Estimated to take from two to three years, an environmental impact study is the longer and more thorough of two main studies that can be performed. The other is an environmental assessment, which is done on less controversial matters and typically takes one to two years. Environmental assessments had previously been initiated for an Arlington boathouse, but due to various limiting factors including staffing and lack of resources, they were scrapped. This time, all involved parties are dedicated to seeing the EIS through.
“The real emphasis is to make sure it’s really done thoroughly,” said National Park Service Environmental Protection Specialist Thomas Sheffer. “Because with a couple of false starts, we want to make sure this comes to a conclusion.”
The process was re-initiated in late summer, and Arlington was approved as a cooperating agency in the fall. A federal register notice has been submitted, but the process cannot move forward until the notice is officially approved and posted publicly.
Three main sites are being examined for the boathouse. The first is called “Lower Rosslyn” and consists of the area directly along the river near the entrance to Theodore Roosevelt Island. The second is called “Upper Rosslyn,” close to where Lee Highway, I-66 and the Key Bridge converge. A multi-level hybrid of the two Rosslyn locations could be a possibility. Another site is Gravelly Point, which allows for a more spacious facility but has less ideal conditions for rowers because of wind and motorized boats. Daingerfield Island, though not in Arlington County, is also being considered.
After the EIS concludes and a site is chosen, it will be some time before Arlington residents actually get to use a finished boathouse. Public meetings would ensue, followed by final approval of a plan, and a competitive process to find a company to construct the boathouse. Considering the EIS portion isn’t even expected to be finished before the winter of 2013, a completed structure is likely years away. Additionally, the entire idea could be abandoned if no sites are deemed acceptable. However, Arlington is hopeful the boathouse will eventually reach fruition.
“The County is excited to be at this point in the process and excited about the opportunity presented by the Park Service to be an operating agency in the EIS,” Arlington County Federal Liaison Brian Stout said. “It appears they’re taking a very thoughtful approach to this.”
The Park Service has voiced a number of concerns about development on Arlington’s side of the Potomac. Some of those include harm to species along the river, negative impact on cultural sites such as Theodore Roosevelt Island and the area’s position along a flood plane. Arlington County thinks the concerns are valid, but can be worked around.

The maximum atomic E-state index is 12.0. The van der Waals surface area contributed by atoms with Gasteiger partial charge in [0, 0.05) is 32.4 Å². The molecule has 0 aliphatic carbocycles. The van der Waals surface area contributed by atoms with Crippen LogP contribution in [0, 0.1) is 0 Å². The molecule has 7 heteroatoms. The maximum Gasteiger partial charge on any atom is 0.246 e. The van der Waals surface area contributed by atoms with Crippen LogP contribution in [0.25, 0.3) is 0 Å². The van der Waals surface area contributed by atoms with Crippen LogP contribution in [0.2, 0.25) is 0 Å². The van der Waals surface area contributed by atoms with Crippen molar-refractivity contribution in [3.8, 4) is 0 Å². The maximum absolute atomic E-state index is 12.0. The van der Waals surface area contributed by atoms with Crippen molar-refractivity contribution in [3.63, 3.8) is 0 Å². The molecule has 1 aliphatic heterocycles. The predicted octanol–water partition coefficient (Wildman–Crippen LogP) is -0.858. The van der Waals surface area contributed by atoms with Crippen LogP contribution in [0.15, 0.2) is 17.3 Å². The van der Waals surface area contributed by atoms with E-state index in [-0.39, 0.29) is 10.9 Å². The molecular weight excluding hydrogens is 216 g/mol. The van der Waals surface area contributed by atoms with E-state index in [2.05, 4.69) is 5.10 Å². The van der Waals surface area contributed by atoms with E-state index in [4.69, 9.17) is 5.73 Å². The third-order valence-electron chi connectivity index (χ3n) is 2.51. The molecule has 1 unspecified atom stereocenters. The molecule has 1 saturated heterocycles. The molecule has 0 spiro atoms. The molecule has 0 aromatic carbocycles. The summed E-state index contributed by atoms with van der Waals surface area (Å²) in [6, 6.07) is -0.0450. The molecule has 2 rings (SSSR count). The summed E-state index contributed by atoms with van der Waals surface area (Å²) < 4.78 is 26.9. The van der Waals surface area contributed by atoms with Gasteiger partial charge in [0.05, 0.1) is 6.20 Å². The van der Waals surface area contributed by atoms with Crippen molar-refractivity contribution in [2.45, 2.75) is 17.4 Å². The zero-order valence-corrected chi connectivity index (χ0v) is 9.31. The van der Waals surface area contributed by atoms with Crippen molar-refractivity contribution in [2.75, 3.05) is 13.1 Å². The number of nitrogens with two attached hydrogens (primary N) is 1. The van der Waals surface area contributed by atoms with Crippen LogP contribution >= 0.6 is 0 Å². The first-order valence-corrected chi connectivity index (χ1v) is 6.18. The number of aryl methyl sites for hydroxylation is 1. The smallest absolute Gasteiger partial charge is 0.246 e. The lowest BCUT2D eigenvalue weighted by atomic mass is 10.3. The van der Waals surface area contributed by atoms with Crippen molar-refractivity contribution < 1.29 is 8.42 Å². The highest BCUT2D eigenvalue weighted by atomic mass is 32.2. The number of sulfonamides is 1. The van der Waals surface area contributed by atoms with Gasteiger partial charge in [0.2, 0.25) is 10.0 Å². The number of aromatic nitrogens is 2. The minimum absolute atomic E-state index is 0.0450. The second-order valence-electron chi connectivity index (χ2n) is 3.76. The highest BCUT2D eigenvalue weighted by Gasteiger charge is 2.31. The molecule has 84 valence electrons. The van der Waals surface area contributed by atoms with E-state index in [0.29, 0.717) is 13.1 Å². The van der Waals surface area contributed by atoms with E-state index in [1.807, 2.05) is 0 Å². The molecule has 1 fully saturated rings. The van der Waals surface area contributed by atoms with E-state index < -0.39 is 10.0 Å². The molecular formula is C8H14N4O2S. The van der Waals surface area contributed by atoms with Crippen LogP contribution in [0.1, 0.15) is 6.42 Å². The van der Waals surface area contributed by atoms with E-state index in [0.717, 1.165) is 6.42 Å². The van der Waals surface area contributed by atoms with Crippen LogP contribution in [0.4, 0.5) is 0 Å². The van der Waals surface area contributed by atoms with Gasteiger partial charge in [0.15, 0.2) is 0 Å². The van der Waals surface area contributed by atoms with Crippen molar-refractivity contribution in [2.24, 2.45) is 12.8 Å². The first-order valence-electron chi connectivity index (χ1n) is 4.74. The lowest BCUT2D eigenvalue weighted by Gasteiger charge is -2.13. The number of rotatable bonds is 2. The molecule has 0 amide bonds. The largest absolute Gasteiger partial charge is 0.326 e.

“We think they can be overcome, and there are answers,” said Stout. “We think there are a lot of ways for us to achieve all of the goals of increased access to the water while staying true to the Park Service goals as well.” (more…)
Michigan-based Gibbs Amphibians held the demonstration in the shadow of the Pentagon in hopes of convincing the military to place orders for their newest land/sea vehicle, dubbed the Phibian.
Company engineers say the Phibian is revolutionary for being able to travel at a high speed on land and on sea. The vehicle can reach up to 80 miles per hour on land, 45 miles per hour on the water, and can enter the water from land at a maximum speed of 30 miles per hour, we’re told. The 30-foot craft has a 7,000 lbs hauling capacity and can transport about a dozen people.
Phibian sports a carbon fiber hull, twin turbo 250 horsepower diesel engines, four wheel drive, and a patented, hydraulic suspension system that retracts the wheels above the water level when at sea (somewhat like landing gear on a plane). It’s the retractable wheels that allow better speed and maneuverability in the water, engineers said.
The Phibian will be produced in Michigan and will create 200 jobs, according to Gibbs. The company hopes to sell the Phibian to the military and to various federal and local government agencies for search and rescue and disaster relief operations.
Gibbs also manufacturers an amphibious sports car, which was on display today at the marina.
Thanks to shifting political winds and dogged determination, the decades-long quest to get a boathouse built on the Arlington side of the Potomac may finally result in action on the part of the federal government.
The National Park Service is expected to launch an extensive environmental and historical impact study for potential boathouse locations in the next several months, the first step in what is expected to be a lengthy but, at last, finite process.
The impact study would likely wrap up by the end of 2011. If it the boathouse then gets the go-ahead, and if funding can be secured for the project, the Park Service would seek bids for the planning, building and daily operation of the boathouse.
In other words, don’t hold your breath.
“We’re still a very, very long way away from the finish line, even if it is approved,” said Brian Stout, Arlington County’s federal government liaison. “There will be a lot of issues for them to study.”
The Park Service is a central player in the boathouse process because it controls most of the riverfront land in Arlington County. The Park Service would be responsible for building and running the boathouse, but county leaders hope the agency would allow “robust community and public access” to the facility. Among the local groups chomping at the bit for a new boathouse are Arlington’s three public high school rowing teams (Yorktown, Washington-Lee and Wakefield), which currently pay for access to crowded boating facilities in the District.
Stout says the county hopes the Park Service would choose to build the boathouse just north the the Roosevelt Island parking lot, near the pedestrian access from the Mount Vernon Trail to Key Bridge. That part of the river is uniquely suited for rowing facilities, he said.